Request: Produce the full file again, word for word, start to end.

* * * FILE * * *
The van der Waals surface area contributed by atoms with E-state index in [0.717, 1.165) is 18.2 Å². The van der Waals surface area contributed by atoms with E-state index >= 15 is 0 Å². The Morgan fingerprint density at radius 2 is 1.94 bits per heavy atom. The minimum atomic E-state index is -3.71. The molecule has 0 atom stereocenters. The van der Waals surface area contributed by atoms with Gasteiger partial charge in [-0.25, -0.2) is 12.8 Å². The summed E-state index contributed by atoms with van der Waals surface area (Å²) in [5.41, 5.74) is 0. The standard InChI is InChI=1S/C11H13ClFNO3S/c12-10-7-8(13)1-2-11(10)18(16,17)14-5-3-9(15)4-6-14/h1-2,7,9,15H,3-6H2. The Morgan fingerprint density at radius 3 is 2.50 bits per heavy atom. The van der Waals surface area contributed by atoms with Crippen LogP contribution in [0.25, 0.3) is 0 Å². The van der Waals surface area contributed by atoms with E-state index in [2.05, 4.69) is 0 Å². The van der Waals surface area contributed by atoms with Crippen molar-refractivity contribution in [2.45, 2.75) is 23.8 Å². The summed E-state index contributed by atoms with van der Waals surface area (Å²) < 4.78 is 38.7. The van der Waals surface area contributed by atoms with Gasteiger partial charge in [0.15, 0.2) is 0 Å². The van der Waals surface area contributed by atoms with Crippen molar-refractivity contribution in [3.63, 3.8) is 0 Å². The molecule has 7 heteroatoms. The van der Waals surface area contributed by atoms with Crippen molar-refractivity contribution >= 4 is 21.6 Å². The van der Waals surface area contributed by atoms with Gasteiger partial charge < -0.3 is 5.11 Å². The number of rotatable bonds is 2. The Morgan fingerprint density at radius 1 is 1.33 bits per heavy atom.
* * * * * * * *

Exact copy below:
The van der Waals surface area contributed by atoms with E-state index in [0.717, 1.165) is 18.2 Å². The van der Waals surface area contributed by atoms with E-state index >= 15 is 0 Å². The Morgan fingerprint density at radius 2 is 1.94 bits per heavy atom. The minimum atomic E-state index is -3.71. The molecule has 0 atom stereocenters. The van der Waals surface area contributed by atoms with Gasteiger partial charge in [-0.25, -0.2) is 12.8 Å². The summed E-state index contributed by atoms with van der Waals surface area (Å²) in [5.41, 5.74) is 0. The standard InChI is InChI=1S/C11H13ClFNO3S/c12-10-7-8(13)1-2-11(10)18(16,17)14-5-3-9(15)4-6-14/h1-2,7,9,15H,3-6H2. The Morgan fingerprint density at radius 3 is 2.50 bits per heavy atom. The van der Waals surface area contributed by atoms with Crippen LogP contribution in [0.25, 0.3) is 0 Å². The van der Waals surface area contributed by atoms with E-state index in [2.05, 4.69) is 0 Å². The van der Waals surface area contributed by atoms with Crippen molar-refractivity contribution in [2.45, 2.75) is 23.8 Å². The summed E-state index contributed by atoms with van der Waals surface area (Å²) < 4.78 is 38.7. The van der Waals surface area contributed by atoms with Gasteiger partial charge in [0.15, 0.2) is 0 Å². The van der Waals surface area contributed by atoms with Crippen molar-refractivity contribution in [3.63, 3.8) is 0 Å². The molecule has 7 heteroatoms. The van der Waals surface area contributed by atoms with Crippen molar-refractivity contribution >= 4 is 21.6 Å². The van der Waals surface area contributed by atoms with Gasteiger partial charge < -0.3 is 5.11 Å². The number of rotatable bonds is 2. The Morgan fingerprint density at radius 1 is 1.33 bits per heavy atom.